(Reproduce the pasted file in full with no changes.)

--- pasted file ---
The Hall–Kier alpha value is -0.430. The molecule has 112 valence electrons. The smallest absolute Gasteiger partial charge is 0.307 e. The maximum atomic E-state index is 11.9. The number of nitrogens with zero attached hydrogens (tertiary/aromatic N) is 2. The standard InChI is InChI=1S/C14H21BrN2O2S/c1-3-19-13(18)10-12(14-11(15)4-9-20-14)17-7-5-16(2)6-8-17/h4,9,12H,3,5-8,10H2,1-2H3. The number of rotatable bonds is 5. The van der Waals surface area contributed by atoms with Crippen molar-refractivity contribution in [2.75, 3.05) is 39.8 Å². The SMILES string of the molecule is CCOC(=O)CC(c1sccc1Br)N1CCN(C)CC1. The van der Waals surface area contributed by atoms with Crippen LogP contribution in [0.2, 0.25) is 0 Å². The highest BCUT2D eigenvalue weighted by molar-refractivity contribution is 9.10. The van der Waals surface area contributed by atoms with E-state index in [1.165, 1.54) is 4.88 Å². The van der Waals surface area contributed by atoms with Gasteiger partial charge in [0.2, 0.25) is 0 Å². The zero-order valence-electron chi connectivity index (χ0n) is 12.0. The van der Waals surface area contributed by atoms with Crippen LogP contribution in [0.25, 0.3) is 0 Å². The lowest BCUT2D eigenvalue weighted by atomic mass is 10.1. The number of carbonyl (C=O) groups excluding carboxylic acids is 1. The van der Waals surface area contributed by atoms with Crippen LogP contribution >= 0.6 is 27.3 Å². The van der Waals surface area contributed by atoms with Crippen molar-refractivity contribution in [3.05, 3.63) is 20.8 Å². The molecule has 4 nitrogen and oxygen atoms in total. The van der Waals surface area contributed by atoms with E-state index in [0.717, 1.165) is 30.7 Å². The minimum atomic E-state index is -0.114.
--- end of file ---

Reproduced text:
The Hall–Kier alpha value is -0.430. The molecule has 112 valence electrons. The smallest absolute Gasteiger partial charge is 0.307 e. The maximum atomic E-state index is 11.9. The number of nitrogens with zero attached hydrogens (tertiary/aromatic N) is 2. The standard InChI is InChI=1S/C14H21BrN2O2S/c1-3-19-13(18)10-12(14-11(15)4-9-20-14)17-7-5-16(2)6-8-17/h4,9,12H,3,5-8,10H2,1-2H3. The number of rotatable bonds is 5. The van der Waals surface area contributed by atoms with Crippen molar-refractivity contribution in [2.75, 3.05) is 39.8 Å². The SMILES string of the molecule is CCOC(=O)CC(c1sccc1Br)N1CCN(C)CC1. The van der Waals surface area contributed by atoms with Crippen LogP contribution in [0.2, 0.25) is 0 Å². The highest BCUT2D eigenvalue weighted by molar-refractivity contribution is 9.10. The van der Waals surface area contributed by atoms with E-state index in [1.165, 1.54) is 4.88 Å². The van der Waals surface area contributed by atoms with Gasteiger partial charge in [0.2, 0.25) is 0 Å². The zero-order valence-electron chi connectivity index (χ0n) is 12.0. The van der Waals surface area contributed by atoms with Crippen LogP contribution in [0.25, 0.3) is 0 Å². The lowest BCUT2D eigenvalue weighted by atomic mass is 10.1. The number of carbonyl (C=O) groups excluding carboxylic acids is 1. The van der Waals surface area contributed by atoms with Crippen LogP contribution >= 0.6 is 27.3 Å². The van der Waals surface area contributed by atoms with Crippen molar-refractivity contribution in [3.05, 3.63) is 20.8 Å². The molecule has 4 nitrogen and oxygen atoms in total. The van der Waals surface area contributed by atoms with E-state index in [0.717, 1.165) is 30.7 Å². The minimum atomic E-state index is -0.114.